Once one has created a MediaConch policy, and runs a file against that policy, a report is created, detailing whether the file “passed” or “failed” the policy, and why. MediaConch exports reports in a variety of formats, you can create an HTML file that presents the report in an easy to read format (for a human), or as an XML file that can be interpreted more easily by a machine. I wanted to see if we could parse the XML reports automatically to create some sort of “red flag” for our transfer engineer when a file failed our policy. I emailed Ashley Blewer, a developer for NYPL, who is on the MediaConch team, and a friend of mine, and asked her if she had any ideas on how I might accomplish my “red flag” idea. See?? Asking for help! I’m learning (I hope).

Ashley clued me into a project another friend of ours was working on (isn’t it nice to have friends?) at her internship at CUNY TV.Savannah Campbell, current NYU MIAP student and CUNY TV intern, has been using XMLStarlet to parse the XML output of MediaConch reports at CUNY TV. You can see some of her code here:
If you’re looking at that code and you’re like, “um, what?” So was I! I just emailed Savannah and said that basically.
Savannah clued me into XMLStarlet, and the different flags you can add to the XML Starlet command, and how they work (I also needed some help recognizing the MediaInfo Xpath).

It was easy enough to re-purpose Savannah’s code into our own processes here at LPB. It’s still a little up in the air whether we will employ this method for reviewing files or not, we may just create HTML files and have our engineer quickly open them to review the report, but XMLStarlet is clearly a really powerful tool that I’m glad I learned about either way.

A post from one of my cohort members on this blog was super helpful to me, too. I had used md5deep before, but only on a really small scale. It was great to be able to use Lorena’s post as a reference before I dove into unfamiliar waters. We’re using md5deep slightly differently at LPB, and so when I was struggling to build off of what I had learned from Lorena, embolden by my success of asking for help earlier in the residency, I emailed Dinah Handel about it, as well as asking the rest of the cohort about it through our slack channel. Dinah worked on migrating files from one generation of LTO tape to another during her residency, and used checksums to verify that the transfer was complete and successful. I’m going to be trying something similar soon, as we’re moving files off of a RAID and onto an LTO tape. Dinah suggested creating a manifests of checksums from all the files before and after the transfer, and then comparing the two lists.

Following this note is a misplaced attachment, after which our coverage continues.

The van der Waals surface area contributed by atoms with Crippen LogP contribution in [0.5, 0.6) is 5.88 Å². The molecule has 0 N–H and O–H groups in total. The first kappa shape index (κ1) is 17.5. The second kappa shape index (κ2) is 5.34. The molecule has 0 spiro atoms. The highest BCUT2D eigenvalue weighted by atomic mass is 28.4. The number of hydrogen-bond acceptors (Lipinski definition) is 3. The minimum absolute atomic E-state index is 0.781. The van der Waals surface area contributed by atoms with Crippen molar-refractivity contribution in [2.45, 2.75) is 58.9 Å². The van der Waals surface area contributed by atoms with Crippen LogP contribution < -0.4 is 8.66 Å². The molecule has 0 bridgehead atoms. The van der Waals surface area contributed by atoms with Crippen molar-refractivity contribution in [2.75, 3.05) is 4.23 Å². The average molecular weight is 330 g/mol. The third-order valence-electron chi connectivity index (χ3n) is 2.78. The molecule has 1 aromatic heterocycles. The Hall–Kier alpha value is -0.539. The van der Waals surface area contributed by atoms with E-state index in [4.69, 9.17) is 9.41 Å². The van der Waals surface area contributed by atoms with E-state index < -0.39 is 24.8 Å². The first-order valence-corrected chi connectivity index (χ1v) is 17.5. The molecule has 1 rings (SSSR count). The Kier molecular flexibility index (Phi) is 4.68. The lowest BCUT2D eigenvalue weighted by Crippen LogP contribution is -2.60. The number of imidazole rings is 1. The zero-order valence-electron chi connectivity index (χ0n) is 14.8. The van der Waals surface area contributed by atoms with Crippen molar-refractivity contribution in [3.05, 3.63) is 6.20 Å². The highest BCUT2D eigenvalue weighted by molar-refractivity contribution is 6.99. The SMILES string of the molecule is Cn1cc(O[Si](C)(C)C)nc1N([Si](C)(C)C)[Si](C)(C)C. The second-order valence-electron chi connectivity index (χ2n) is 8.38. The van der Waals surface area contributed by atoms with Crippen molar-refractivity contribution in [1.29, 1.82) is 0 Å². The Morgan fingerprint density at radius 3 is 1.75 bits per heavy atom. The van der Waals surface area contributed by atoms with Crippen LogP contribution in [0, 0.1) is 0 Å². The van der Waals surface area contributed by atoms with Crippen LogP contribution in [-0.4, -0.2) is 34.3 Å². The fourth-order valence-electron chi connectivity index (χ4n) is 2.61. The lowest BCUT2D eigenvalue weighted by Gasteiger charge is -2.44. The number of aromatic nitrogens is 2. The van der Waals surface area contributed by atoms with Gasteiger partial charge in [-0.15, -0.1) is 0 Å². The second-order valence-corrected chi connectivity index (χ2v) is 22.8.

Thanks Dinah! That’s the plan.

But, while I was testing this process, I was running into some trouble. When you run md5deep recursively through a directory, it doesn’t always process the files in the same order. This sucks, cause when you try to compare the files programmatically on Windows (using the “FC” command), it sees the files as being totally different, because they’re in a different order (FC compares files line by line). Thankfully, I’m not in this alone.

I was talking to my fellow AAPB NDSR residents about this, and Andrew Weaver suggested piping the results through the “sort” function. The “pipe” command takes the results from one command and pushes them through a second process. Andrew’s suggestion totally paid off. The command I’m using to create a manifest looks like this:

md5deep64 -r -b -e “INPUT DIRECTORY” | sort > OUTPUT FILE PATH #1.txt


Soooo I tested this script yesterday and it turns out it doesn’t work for LTO tapes. I think the “*” wildcard sends md5deep on a rampage trying to create checksums for everything it can get its grubby little hands on.
LTO stands for Linear Tape Open, and the “Linear” part means that files are written linearly. When a computer is reading an LTO tape, it can only read one file at a time. So when md5deep tries to create checksums for three files at once, it basically just spins the tape around in the drive, getting nothing done.

Instead, I’m using a modifed version of the script we’re using for creating MediaInfo files, which processes one file at a time, inserting each new checksum into the same text file, and then sorting the results after the fact:

for /r %%A in (“*”) do md5deep64 -b -e “%%A” >> “checksum_manifest_for_RAID.txt”
sort “checksum_manifest_for_RAID.txt” /O “checksum_manifest_for_RAID.txt”

This post was written by Eddy Colloton, resident at Louisiana Public Broadcasting.